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GEAB 183

The monthly bulletin of LEAP (European Laboratory of Political Anticipation) - 15 Mar 2024

Europe 2025: Made for Peace, ruled by War

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© Kerozen Concept (AI generated image)

Will the European project survive the Orwellian moment in which it finds itself entangled? The European Union, long asserting itself as the sole guarantor of peace on the continent, now appears ready to deploy its operations in service of war, all in the name of securing peace, of course.

In George Orwell’s seminal novel “1984,” he envisioned a dystopian world where words were twisted by totalitarian regimes, with the motto “War is Peace”[1]. When the EU, once hailed as the embodiment of European peace, prioritises the financing of war through the revival of its defense industry, are we to see this as “Peace is War”?

The European institutions and their representatives seem to have overlooked the fundamental truth that peace should never be taken for granted, despite ample warnings. In 2006, Franck Biancheri, founder of the GEAB, starkly reminded us that Europe’s history has taught us that dreams and nightmares are the two faces of the same coin. Those absolute slogans, “Europe makes Peace”, where one cannot find any room for doubts, questions, uncertainties, are projecting a completely opposite vision of the future”[2].

So here we are, the future is reversing[3].

Figure 1 – Illustration of the full slogan of INGSOC, the totalitarian power in George Orwell’s novel. Source: UAU Posters


In our January issue, we mentioned that 2024 would be marked by the typical wait-and-see attitude of election years. As a result, any escalation of tensions was expected to remain relatively contained until the end of the year. We now anticipate that these tensions, already cracking the European edifice, will plunge it into a full-scale war by early 2025.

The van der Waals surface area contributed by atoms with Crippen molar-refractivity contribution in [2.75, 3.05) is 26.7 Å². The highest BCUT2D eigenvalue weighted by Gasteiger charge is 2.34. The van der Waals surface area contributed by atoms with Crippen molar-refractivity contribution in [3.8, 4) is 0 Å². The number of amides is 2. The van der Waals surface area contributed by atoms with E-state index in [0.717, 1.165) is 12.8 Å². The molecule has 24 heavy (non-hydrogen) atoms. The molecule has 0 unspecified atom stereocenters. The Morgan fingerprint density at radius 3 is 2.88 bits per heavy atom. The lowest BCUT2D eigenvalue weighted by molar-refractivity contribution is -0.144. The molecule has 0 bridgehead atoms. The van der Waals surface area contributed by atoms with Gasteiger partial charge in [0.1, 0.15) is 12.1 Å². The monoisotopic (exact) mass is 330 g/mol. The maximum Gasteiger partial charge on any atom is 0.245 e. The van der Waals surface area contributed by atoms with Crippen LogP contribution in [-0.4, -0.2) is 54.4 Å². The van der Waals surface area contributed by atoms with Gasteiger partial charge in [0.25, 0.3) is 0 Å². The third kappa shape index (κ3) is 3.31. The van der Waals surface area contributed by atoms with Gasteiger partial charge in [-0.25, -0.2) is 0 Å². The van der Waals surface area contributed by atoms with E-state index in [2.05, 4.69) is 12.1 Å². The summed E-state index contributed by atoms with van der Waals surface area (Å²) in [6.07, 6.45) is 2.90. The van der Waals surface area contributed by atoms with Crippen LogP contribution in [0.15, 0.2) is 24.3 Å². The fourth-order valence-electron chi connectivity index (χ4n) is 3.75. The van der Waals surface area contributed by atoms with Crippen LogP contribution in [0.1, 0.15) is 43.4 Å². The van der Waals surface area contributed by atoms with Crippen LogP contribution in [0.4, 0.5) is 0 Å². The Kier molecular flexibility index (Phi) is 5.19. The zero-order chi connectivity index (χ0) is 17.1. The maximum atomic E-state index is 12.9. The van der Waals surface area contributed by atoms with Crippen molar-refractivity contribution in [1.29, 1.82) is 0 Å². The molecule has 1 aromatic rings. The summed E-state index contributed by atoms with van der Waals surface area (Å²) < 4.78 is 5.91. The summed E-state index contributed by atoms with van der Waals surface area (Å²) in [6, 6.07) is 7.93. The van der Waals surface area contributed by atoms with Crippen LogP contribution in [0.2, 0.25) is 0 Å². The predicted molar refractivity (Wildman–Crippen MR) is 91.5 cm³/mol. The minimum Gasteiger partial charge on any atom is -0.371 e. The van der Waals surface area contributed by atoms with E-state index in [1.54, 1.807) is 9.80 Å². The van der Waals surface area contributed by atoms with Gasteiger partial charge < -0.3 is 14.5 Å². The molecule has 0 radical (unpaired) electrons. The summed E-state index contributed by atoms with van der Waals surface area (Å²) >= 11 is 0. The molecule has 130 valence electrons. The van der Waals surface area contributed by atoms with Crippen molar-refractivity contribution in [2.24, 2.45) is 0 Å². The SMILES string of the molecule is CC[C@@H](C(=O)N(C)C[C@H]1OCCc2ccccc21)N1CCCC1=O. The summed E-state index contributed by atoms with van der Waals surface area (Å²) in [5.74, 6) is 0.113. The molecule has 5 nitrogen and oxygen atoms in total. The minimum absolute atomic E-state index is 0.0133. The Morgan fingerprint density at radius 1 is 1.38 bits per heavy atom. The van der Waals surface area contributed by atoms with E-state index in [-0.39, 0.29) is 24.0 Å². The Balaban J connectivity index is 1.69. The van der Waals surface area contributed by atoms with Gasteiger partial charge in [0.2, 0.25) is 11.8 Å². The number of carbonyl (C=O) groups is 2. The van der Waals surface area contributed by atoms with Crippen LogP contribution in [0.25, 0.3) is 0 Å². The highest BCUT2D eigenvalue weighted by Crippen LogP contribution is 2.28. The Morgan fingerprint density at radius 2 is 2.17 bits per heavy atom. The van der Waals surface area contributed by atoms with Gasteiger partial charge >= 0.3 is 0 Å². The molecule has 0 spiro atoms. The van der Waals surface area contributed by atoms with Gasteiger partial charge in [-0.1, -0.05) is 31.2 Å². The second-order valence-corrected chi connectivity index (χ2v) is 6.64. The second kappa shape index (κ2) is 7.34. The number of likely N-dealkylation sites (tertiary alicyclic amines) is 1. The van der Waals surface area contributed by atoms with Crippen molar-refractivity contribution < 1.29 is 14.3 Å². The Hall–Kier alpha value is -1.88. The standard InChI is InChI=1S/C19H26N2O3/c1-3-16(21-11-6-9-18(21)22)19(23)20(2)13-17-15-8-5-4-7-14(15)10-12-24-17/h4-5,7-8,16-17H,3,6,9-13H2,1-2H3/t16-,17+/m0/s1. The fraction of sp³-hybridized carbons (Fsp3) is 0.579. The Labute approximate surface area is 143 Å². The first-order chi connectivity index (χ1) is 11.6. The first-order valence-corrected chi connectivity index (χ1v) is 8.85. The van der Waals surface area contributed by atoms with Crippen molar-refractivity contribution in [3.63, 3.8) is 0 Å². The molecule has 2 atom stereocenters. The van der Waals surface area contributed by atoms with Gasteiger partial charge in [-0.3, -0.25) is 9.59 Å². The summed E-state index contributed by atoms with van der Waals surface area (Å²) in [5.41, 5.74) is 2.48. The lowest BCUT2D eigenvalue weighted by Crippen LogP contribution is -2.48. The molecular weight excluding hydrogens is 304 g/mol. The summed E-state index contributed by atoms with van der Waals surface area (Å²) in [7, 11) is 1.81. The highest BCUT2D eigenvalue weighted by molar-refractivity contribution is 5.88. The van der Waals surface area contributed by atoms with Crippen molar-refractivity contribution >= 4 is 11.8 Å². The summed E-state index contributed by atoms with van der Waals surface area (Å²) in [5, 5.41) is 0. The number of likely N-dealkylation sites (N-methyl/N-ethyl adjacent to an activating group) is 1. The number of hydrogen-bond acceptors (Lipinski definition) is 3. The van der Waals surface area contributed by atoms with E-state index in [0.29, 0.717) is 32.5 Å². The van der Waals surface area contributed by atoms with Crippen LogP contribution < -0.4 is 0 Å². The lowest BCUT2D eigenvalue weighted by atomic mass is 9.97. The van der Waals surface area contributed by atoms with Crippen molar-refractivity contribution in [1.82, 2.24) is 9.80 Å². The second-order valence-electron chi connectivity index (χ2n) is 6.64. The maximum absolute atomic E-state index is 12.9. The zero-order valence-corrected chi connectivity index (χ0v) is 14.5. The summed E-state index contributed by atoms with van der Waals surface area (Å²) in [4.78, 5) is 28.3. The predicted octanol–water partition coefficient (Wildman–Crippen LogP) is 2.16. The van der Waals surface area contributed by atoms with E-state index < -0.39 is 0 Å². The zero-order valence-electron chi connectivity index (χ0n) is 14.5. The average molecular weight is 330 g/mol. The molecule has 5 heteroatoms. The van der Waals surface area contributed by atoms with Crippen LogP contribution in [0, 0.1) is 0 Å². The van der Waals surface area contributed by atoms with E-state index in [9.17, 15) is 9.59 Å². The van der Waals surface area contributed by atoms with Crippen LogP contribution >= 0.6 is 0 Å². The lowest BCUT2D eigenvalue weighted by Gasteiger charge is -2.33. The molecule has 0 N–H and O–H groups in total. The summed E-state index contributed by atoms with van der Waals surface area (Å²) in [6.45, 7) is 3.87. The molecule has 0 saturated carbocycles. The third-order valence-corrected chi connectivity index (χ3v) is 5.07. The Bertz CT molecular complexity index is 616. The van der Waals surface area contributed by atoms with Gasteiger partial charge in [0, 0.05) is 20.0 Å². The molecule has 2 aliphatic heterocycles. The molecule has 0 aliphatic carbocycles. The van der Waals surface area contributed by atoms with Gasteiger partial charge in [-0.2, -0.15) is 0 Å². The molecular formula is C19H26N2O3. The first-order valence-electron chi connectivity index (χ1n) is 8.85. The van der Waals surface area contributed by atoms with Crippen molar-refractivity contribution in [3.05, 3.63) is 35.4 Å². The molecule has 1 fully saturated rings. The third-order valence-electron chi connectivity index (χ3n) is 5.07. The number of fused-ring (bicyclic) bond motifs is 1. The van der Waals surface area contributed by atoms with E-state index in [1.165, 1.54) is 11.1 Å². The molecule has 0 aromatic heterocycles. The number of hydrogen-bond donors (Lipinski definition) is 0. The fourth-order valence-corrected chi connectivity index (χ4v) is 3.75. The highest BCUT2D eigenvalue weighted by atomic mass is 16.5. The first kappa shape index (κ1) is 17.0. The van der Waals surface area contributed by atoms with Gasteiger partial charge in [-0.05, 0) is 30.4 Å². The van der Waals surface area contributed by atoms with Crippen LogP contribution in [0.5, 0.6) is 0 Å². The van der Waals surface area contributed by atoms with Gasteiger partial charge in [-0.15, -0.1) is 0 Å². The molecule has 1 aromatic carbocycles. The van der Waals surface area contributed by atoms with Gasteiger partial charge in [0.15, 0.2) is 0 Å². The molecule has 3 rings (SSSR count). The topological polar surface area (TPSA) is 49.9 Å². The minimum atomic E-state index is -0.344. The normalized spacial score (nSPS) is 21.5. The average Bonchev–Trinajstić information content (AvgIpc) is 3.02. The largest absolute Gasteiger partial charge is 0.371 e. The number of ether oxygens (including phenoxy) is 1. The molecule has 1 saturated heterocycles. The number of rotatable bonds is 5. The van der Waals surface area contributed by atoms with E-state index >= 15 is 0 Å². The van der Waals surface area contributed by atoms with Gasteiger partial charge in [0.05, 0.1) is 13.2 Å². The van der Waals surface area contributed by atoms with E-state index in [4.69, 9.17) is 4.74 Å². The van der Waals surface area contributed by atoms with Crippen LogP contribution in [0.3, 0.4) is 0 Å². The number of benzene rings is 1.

This “total” war transcends mere strategic engagements in Ukraine, although the ongoing military confrontation in the region is expected to last. With the current lull in fighting, we anticipate a resurgence in hostilities with increased intensity leading up to the year’s end. Unfortunately, Ukrainians are likely to bear the brunt of this conflict as they become sacrificial pawns in Russia’s containment strategy, fueled by the West’s vested interests in prolonging the war. The only attempts at a diplomatic resolution of the conflict will come from the Global South, but will remain fruitless, at least until 2025.

On the economic front, the EU has just launched an unprecedented plan to revive its defence industry over the long term. This plan reveals both an acknowledgement of Europe’s perceived weaknesses and a strategic intent to use military endeavors to stimulate European industry and bolster the economy, through the defense sector. However, it also underscores the inherent limitations and divisions within European institutions, ultimately reinforcing NATO and benefiting the American defense industry to the detriment of EU unity. These divisions can be seen first and foremost at political level, with the European election campaign getting off to a flying start, with knives being drawn both between and within political parties. While this applies to almost all Member States (Germany, France, Italy, Portugal, Greece, the Netherlands, Romania, etc.), the European parliamentary groups are not exempt from it (take the EPP, for example). In social terms, it will be tricky to hold back the explosion of the bomb. Given the clear understanding at European level that the Security Deal will replace the Green Deal at the end of the elections, the citizens’ social and ecological concerns will be dismissed. The global systemic crisis has reached such depths that it is becoming impossible to prevent open confrontation, and many people are being left behind. This is the future of the European Union that we explore in the article 2025: A Fragmented Europe implodes under the pressure of War.